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    Q&A

    A physician committed to compassionate care

    Mark Ostow

    Dr. Pradeep Chopra often spends 2-3 hours with his patients at the Interventional Pain Management Center of Rhode Island. He sometimes makes house calls. He e-mails hospital CEOs on behalf of his patients and doles out hugs as often as prescriptions. Not surprisingly, Chopra, of Newton, is beloved by many of his patients who recommended him for the Compassionate Caregiver of the Year award, given out by The Schwartz Center for Compassionate Healthcare. He won the award and recently gave an address about compassionate care at the center’s annual
    dinner.

    Q. How is the care you provide different from other doctors’?

    A. It’s not like I pass out some snakeskin oil. I practice the same medicine that most people do. I think the difference is, I’m providing these patients with a sense of hope. [Telling them] you’re not alone. I’m not going to send you out with a piece of paper, I’m going to send you out with something more precious than that and that’s hope.

    Q. Why does compassion matter in health care?

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    A. The beauty of providing compassionate care is that your outcomes are better.

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    Q. Why do we as patients seem to get compassionate care so rarely?

    A. Our medical system is not set up for compassionate care. My son’s pediatrician, all he does is stare into the computer. They don’t look at you.

    Q. Is it because doctors are too caught up in the idea of providing evidence-based care?

    A. Evidence-based medicine is fine, it is good medicine, but it’s just science. It would apply well if you were a Toyota car. Human beings are different. You also have to believe your patients, you also have to not give up on them.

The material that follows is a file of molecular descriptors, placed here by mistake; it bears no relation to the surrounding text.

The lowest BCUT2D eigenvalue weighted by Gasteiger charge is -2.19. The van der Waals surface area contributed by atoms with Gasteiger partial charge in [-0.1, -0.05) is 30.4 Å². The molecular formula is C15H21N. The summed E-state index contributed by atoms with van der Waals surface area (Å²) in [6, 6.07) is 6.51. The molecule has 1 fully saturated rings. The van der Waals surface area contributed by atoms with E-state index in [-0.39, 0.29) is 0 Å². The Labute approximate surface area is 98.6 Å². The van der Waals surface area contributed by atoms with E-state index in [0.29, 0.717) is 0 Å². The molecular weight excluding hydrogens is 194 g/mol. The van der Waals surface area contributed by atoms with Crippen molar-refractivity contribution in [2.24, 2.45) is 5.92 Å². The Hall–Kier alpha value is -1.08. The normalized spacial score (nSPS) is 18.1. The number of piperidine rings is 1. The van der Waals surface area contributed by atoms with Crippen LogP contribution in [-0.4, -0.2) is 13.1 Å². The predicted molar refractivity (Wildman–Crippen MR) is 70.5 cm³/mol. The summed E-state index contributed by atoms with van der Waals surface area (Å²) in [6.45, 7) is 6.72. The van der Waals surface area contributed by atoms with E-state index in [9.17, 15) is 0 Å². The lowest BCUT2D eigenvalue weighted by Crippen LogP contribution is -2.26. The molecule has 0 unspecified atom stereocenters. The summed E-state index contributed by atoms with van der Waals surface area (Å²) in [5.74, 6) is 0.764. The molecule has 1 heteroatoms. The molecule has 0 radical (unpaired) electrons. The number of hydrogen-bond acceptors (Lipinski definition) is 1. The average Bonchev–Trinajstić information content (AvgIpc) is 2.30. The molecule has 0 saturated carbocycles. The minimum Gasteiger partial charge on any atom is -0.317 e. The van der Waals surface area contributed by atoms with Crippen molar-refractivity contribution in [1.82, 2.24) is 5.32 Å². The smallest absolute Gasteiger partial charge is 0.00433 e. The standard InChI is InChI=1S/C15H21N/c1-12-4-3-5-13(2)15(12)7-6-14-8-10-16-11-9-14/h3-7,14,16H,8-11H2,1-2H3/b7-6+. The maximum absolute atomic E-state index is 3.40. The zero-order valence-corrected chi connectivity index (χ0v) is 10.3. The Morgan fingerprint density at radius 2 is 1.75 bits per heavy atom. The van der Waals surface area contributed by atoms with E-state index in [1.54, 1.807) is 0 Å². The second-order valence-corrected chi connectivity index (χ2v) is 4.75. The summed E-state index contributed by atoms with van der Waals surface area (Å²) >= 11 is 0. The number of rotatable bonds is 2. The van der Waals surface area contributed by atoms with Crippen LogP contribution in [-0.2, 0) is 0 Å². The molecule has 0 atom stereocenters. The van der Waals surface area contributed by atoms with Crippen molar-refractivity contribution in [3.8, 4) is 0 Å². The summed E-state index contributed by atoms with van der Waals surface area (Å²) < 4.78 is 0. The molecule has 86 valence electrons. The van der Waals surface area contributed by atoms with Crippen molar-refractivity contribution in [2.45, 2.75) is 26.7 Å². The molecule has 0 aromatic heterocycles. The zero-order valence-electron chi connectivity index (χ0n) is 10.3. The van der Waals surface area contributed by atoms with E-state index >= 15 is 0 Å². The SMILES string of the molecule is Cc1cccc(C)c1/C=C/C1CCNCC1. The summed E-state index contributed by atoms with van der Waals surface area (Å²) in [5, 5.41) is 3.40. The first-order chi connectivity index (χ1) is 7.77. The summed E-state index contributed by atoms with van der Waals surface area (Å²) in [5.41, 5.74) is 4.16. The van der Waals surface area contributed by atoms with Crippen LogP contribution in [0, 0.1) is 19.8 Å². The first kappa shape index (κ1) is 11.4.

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    Q. So why aren’t doctors more compassionate?

    A. We’re all compassionate human beings. In his own world [with his family, each doctor is] compassionate. Why isn’t he professionally compassionate? Is that because he doesn’t like his job, or he’s more worried about lawsuits, or he just thinks of it as a job and not as a calling? You don’t know.

    Q. How do you manage to deliver care that others can’t, while living under the same constraints? What should others do?

    A. One of the problems is that doctors are dictated by insurance companies as to how much time they can spend with a patient. Eighty percent of your patients are going to be straightforward cases. Twenty percent of your cases are going to be tough, complicated cases. Take it on as a challenge, spend that extra time with them, and do whatever needs to be done. Both insurance companies and doctors have to step up to the plate on this.

    Q. It sounds like you work all the time.

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    A. I can’t go home thinking that if I’d stayed the extra hour I could have made a difference in somebody’s life.

    ‘Evidence-based medicine is fine, it is good medicine, but it’s just science. It would apply well if you were a Toyota car. Human beings are different.’

    Q. And your wife?

    A. She’s used to it.

    Q. In your speech at the Schwartz dinner, you mentioned some topics that don’t usually come up in medical talks, including religion.

    A. It’s like a no-no in the world of medicine. You only talk about spiritual care when we’re dying. Why can’t we do this now for people who are living? Our spiritual feelings are such a powerful motivator. Why can’t we use that? I’m not trying to convince someone that a powerful being exists, but it is a powerful belief, why not tap into that?

    Q. You also talked about love.

    A. No one talks about love in medicine. You live for love. You live for your parents’ love, your spouses’ love, your kids’ love. This is the only reason we’re alive. And we don’t talk about it when it comes to treating human beings. When it comes to treating a dog, you give him all the love in the world.

    Q. You see love, hope, and religion as medicinal?

    A. These are powerful “medicines” that we don’t use. Spiritual validity, love, providing hope. A smart physician can always say, I don’t know what you have, but I’m going to find out, or I know what you have but I don’t know how to help you but I’m going to try. Whether you come up with an answer or not, a patient leaves the office thinking “I have someone smart who is there to care for me.” That is what compassionate care is all about.

    This interview has been edited and condensed. Karen Weintraub can be reached at karen@kareneintraub.com or on Twitter @kweintraub.